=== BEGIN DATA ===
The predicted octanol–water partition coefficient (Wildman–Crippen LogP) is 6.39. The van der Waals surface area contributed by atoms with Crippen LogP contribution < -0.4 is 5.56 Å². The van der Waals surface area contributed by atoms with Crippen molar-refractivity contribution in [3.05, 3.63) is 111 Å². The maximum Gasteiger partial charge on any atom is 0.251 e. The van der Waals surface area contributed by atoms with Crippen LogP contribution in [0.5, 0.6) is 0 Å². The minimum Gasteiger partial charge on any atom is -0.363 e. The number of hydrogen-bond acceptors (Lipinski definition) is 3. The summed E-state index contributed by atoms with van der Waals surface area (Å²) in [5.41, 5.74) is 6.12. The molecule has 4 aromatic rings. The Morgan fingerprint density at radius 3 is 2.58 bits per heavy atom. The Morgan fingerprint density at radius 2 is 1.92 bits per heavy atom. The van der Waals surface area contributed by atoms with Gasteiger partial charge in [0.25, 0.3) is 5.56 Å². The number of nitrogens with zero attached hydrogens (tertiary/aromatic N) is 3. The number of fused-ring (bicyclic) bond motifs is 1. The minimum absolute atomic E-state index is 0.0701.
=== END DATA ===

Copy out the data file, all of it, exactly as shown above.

The predicted octanol–water partition coefficient (Wildman–Crippen LogP) is 6.39. The van der Waals surface area contributed by atoms with Crippen LogP contribution < -0.4 is 5.56 Å². The van der Waals surface area contributed by atoms with Crippen molar-refractivity contribution in [3.05, 3.63) is 111 Å². The maximum Gasteiger partial charge on any atom is 0.251 e. The van der Waals surface area contributed by atoms with Crippen LogP contribution in [0.5, 0.6) is 0 Å². The minimum Gasteiger partial charge on any atom is -0.363 e. The number of hydrogen-bond acceptors (Lipinski definition) is 3. The summed E-state index contributed by atoms with van der Waals surface area (Å²) in [5.41, 5.74) is 6.12. The molecule has 4 aromatic rings. The Morgan fingerprint density at radius 3 is 2.58 bits per heavy atom. The Morgan fingerprint density at radius 2 is 1.92 bits per heavy atom. The van der Waals surface area contributed by atoms with Gasteiger partial charge in [0.25, 0.3) is 5.56 Å². The number of nitrogens with zero attached hydrogens (tertiary/aromatic N) is 3. The number of fused-ring (bicyclic) bond motifs is 1. The minimum absolute atomic E-state index is 0.0701.